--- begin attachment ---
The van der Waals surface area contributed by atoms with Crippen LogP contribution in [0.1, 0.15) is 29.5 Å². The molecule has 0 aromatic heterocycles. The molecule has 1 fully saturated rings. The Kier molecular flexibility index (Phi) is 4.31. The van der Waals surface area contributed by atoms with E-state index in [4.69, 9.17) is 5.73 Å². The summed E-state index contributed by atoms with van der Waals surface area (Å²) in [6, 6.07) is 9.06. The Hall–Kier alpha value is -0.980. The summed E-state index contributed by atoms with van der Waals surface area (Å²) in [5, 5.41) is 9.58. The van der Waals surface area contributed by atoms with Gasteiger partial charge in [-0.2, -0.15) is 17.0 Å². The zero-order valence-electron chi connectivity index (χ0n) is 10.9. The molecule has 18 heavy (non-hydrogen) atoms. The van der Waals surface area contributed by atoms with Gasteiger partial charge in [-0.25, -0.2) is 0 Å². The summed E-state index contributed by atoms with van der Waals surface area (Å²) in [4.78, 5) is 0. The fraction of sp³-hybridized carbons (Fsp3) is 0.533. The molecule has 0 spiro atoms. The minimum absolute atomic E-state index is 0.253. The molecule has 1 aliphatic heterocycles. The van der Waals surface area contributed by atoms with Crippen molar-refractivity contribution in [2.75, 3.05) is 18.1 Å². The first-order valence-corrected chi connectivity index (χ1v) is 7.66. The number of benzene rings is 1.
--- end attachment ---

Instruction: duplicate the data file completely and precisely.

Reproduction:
The van der Waals surface area contributed by atoms with Crippen LogP contribution in [0.1, 0.15) is 29.5 Å². The molecule has 0 aromatic heterocycles. The molecule has 1 fully saturated rings. The Kier molecular flexibility index (Phi) is 4.31. The van der Waals surface area contributed by atoms with E-state index in [4.69, 9.17) is 5.73 Å². The summed E-state index contributed by atoms with van der Waals surface area (Å²) in [6, 6.07) is 9.06. The Hall–Kier alpha value is -0.980. The summed E-state index contributed by atoms with van der Waals surface area (Å²) in [5, 5.41) is 9.58. The van der Waals surface area contributed by atoms with Gasteiger partial charge in [-0.2, -0.15) is 17.0 Å². The zero-order valence-electron chi connectivity index (χ0n) is 10.9. The molecule has 18 heavy (non-hydrogen) atoms. The van der Waals surface area contributed by atoms with Gasteiger partial charge in [-0.25, -0.2) is 0 Å². The summed E-state index contributed by atoms with van der Waals surface area (Å²) in [4.78, 5) is 0. The fraction of sp³-hybridized carbons (Fsp3) is 0.533. The molecule has 0 spiro atoms. The minimum absolute atomic E-state index is 0.253. The molecule has 1 aliphatic heterocycles. The van der Waals surface area contributed by atoms with Crippen molar-refractivity contribution in [2.75, 3.05) is 18.1 Å². The first-order valence-corrected chi connectivity index (χ1v) is 7.66. The number of benzene rings is 1.